Saturday 5 May 2018

Horizons of Hope

There’s an animated cartoon funded by the Alfred P. Sloan Foundation which received a great deal of attention, including a write-up in Life magazine when it was released, but is forgotten today.

When it comes to animation, the Foundation is known for funding a number of pro-big business “educational” shorts that ended up on theatre screens. The first ones were animated by John Sutherland Productions and a later trio was made and released by Warner Bros. But Horizons of Hope is overlooked today, likely because it’s not available for free viewing on the internet like other Sutherland shorts.

The short was praised in 1954 because it tackled the subject of misconceptions about cancer, though Sutherland dealt with the same subject in a 1946 animated short called The Traitor Within for the American Cancer Society. As odd as it sounds to us today, people didn’t talk about cancer then; it was something shameful. Alfred P. Sloan helped set up the Sloan-Kettering Institute for Cancer Research in 1945 through the Sloan Foundation. With that in mind, a Sloan-funded animated short educating America about cancer was a given.

The Foundation’s report for 1955 states:
Shortly after its release, the film was chosen by the American Film Assembly of the Film Council of America as the best 16mm non-theatrical motion picture which had been produced in America in 1954 in the field of hygiene and public-health education. In recognition of its selection it was given the Film Council's Golden Reel Award. Subsequently the film received other awards, including one from the Film Council of Greater Boston and one from the Film Council of Greater Columbus.
The Sloan Foundation was subsidizing a Sunday afternoon show on NBC-TV called American Inventory. The two-reel Horizons of Hope was perfect fodder for it, and aired (along with a panel discussion) on December 5, 1954; the Life article was, more or less, a free plug for the show.

Business Screen magazine, that fine chronicler of industrial and commercial films, devoted space in its February 1955 issue to the film. It had one little black-and-white frame from the short, but Life wonderfully published the colour frames which you see in this post.
Sloan Foundation Tells Cancer Research Progress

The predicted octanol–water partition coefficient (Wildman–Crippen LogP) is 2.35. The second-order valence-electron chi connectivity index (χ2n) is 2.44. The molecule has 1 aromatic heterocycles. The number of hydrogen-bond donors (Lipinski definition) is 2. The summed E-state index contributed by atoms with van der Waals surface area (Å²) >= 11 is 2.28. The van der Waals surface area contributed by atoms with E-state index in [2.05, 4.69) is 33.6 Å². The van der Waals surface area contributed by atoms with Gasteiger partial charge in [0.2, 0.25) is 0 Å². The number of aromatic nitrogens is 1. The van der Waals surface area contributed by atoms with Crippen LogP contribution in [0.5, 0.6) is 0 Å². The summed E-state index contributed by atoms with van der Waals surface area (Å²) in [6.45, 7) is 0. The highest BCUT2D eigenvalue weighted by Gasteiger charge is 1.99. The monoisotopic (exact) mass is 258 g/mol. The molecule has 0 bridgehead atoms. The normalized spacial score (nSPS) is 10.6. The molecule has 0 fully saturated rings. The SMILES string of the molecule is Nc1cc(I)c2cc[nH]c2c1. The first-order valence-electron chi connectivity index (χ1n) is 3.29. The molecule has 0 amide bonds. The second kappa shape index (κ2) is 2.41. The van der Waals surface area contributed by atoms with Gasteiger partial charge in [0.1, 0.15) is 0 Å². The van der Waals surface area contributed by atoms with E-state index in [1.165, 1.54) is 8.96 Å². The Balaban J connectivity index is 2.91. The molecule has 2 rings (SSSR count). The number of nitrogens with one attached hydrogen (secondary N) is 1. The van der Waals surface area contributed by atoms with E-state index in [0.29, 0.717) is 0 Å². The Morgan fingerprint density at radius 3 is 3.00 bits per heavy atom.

Sponsor: Alfred P. Sloan Foundation.
Title: Horizons of Hope. 25 min., color, produced by John Sutherland Productions.
Unlike other films on the subject of cancer, which have generally been technical subject for professional groups, or "warning" films for lay audiences, encouraging early detection of the disease, Horizons of Hope is a document of the progress in cancer cure, and a delineation of the possible steps science may take in the future to eliminate cancer. It incorporates a vast amount of highly complex and technical information into a creative pattern that will be clear to lay audiences and yet valuable and acceptable to researchers, doctors and other technical personnel in the cancer field.
Follows Year of Research
Research by writers John Sutherland, Bill Scott and True Boardman, under the direction of Dr. Cornelius Rhoads and his staff of the Sloan-Kettering Institute, began almost a year before the film actually went into production. It was decided that the story could best be told in a combination of live action and animation techniques.
Live action is effective in illustrating the actual physical complexity of the "machine for mankind" that is the Sloan-Kettering Institute, where literally millions of dollars in highly specialized equipment is being skillfully operated by hundreds of men and women who have dedicated their lives to the single purpose of first controlling, and ultimately eradicating cancer.

Animation Clarifies Story
Animation was used in the larger part of the picture to simplify and clarify highly technical aspects of the whole cancer control problem.
In structure, the animation portion of the picture ultimately developed as what might be called the autobiography of a cancer cell.
While it is true that on a limited scale photographs of actual cancer cells have been made by the electron microscope, it was photographically impossible at the present stage of technical development to show the actual life cycle of cells, and the action by chemical agents upon both normal and cancer cells in live action.